A helpful tip for business owners preparing to sell their companies within a two- to four-year time frame is to review their company from an outside buyer’s point of view. An outside buyer is interested in reviewing the quality of the company’s earnings.
An analysis that business buyers employ when scrutinizing a purchase is the quality of earnings. Earnings are earnings — right? Well there are distinctions between high quality and low quality especially when third parties look at your earnings. Many of the best practices discussed below improve (drive up) your business value even though you may have no plans of selling in the near future.
Quality of earnings review is part of the due diligence phase of business sale negotiations. Quality of earnings analysis and regular review of it allow you to grow sustainable, predictable earnings and cash flow which, in turn, grows one of your largest investments — your business.
It is important to remedy weaknesses as perceived by outsiders such as potential buyers ahead of the time before your business would be under intense scrutiny by the third party. This review may find issues that buyers would use to negotiate discounts to the company’s value in the final agreement.
A typical review is conducted after a letter of intent is signed by the business seller and prospective buyer. The analysis is either conducted by the buyer or its due diligence firm, usually an accounting firm, which is focused on verifying the earnings generated by the business and identifying expenses that the buyer may not incur or include future expenses that the buyer will incur to continue generating the earnings as reported by the target, seller company.
Quality of earnings reviews may uncover certain issues, such as:
1. Earnings diversity/concentration is an important value driver or business risk from an outsider’s view point whether they are potential investors, buyers, or even lenders. A company that has customer base in which no single customer comprises more than 5 percent of total revenue is a common definition of diversified customer base. A diverse customer base give comfort to investors and potential buyers. It implies that the company has stable revenue sources because, if and when, any given customer is lost, your revenues will not be severely affected by the loss. Of course, there should be a solid, sales system in place to grow your company and replace non-renewing customers as well.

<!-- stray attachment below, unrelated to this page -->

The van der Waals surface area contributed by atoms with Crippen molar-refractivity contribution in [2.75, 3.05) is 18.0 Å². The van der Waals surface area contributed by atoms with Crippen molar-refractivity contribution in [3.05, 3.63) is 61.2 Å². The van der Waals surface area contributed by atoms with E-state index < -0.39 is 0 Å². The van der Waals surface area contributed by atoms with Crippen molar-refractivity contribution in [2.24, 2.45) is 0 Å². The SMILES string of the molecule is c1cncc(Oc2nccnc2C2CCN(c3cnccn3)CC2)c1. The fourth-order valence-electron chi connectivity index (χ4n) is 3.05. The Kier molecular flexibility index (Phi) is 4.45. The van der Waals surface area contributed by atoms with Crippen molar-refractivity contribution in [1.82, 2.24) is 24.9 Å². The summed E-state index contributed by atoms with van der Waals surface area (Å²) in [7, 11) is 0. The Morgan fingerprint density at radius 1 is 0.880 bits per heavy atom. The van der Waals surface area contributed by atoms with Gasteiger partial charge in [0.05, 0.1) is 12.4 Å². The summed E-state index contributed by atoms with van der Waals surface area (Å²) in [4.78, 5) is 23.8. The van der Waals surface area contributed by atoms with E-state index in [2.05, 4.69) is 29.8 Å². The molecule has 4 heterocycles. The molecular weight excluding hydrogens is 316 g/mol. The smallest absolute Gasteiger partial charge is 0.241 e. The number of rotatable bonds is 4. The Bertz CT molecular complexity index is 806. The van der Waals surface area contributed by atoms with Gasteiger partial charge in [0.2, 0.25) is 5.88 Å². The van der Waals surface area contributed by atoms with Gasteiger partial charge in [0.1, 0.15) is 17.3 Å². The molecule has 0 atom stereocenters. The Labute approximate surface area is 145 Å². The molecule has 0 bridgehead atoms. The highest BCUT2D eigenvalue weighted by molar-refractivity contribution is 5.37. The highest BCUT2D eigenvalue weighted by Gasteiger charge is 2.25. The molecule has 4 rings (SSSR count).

2. Recurrent revenue stream reflects a high quality of earnings. Businesses that have solid, predictable recurring revenue sources are considered more stable and attractive to outsiders including investors, buyers and lenders. With high recurrent revenues, a business is more able to navigate seasonal fluctuations in the business cycle and are more attractive to buyer as long as the recurrent revenue have healthy profit margins.
3. Revenue or expenses reported in incorrect periods. There may be timing differences in how these items are reported that the reviewer will point out. It’s best to follow generally accepted accounting principles to minimize the findings and questions.
4. Accrual accounting errors or inconsistencies. In addition to the previous point, revenues and expenses should follow the accrual method, revenues reported when earned, and expenses reported when incurred. If the company is using cash method or a modified method, it will give pause to the reviewer and raise concern of an informed buyer, because the records would not be reported in the standard, accrual method of accounting: The buyer may not trust the accounting records if there are significant anomalies to these standards. It’s even better to have the accounting records audited or reviewed by a CPA firm to present to third parties.
5. Unfilled employee positions or missing expenses. The reviewer also analyzes your staff positions and regular expenses that are part of your direct costs or overhead expenses. Are you under staffed in certain positions? Are there obvious expenses not shown on the income statement that similar companies normally report? The reviewer uses ratio analysis tools, by department when available, to determine how your company compares to competitors. If there are unfilled positions or missing expenses, the reviewer will adjust your income downward to benchmark to similar companies. When they find unfilled positions or missing expenses, the reviewers downwardly adjust earnings and effectively drops your business’ value.
6. Quality of earnings should include industry comparison of your sales to expense ratios such as sales to direct costs and sales to selling expense and sales to general and administrative expenses. Industry and competitor ratios are commonly found in trade association databases for their members. The reviewer and interested third parties will rate your earnings positively when the ratio analysis results meet or exceed industry standards: they will see signs that your company is run effectively and efficiently compared to your competitors.
A regular review of your earnings quality is helpful for not only owners getting ready to sell, but it also is a good practice to ensure that you are growing a predictable, healthy bottom-line that provides for your family and your employees for the sustainable future.
Scott T. Wait, CPA, a partner with RS Wait, welcomes your questions or comments at 775.825.7337 or firstname.lastname@example.org; www.rswait.com.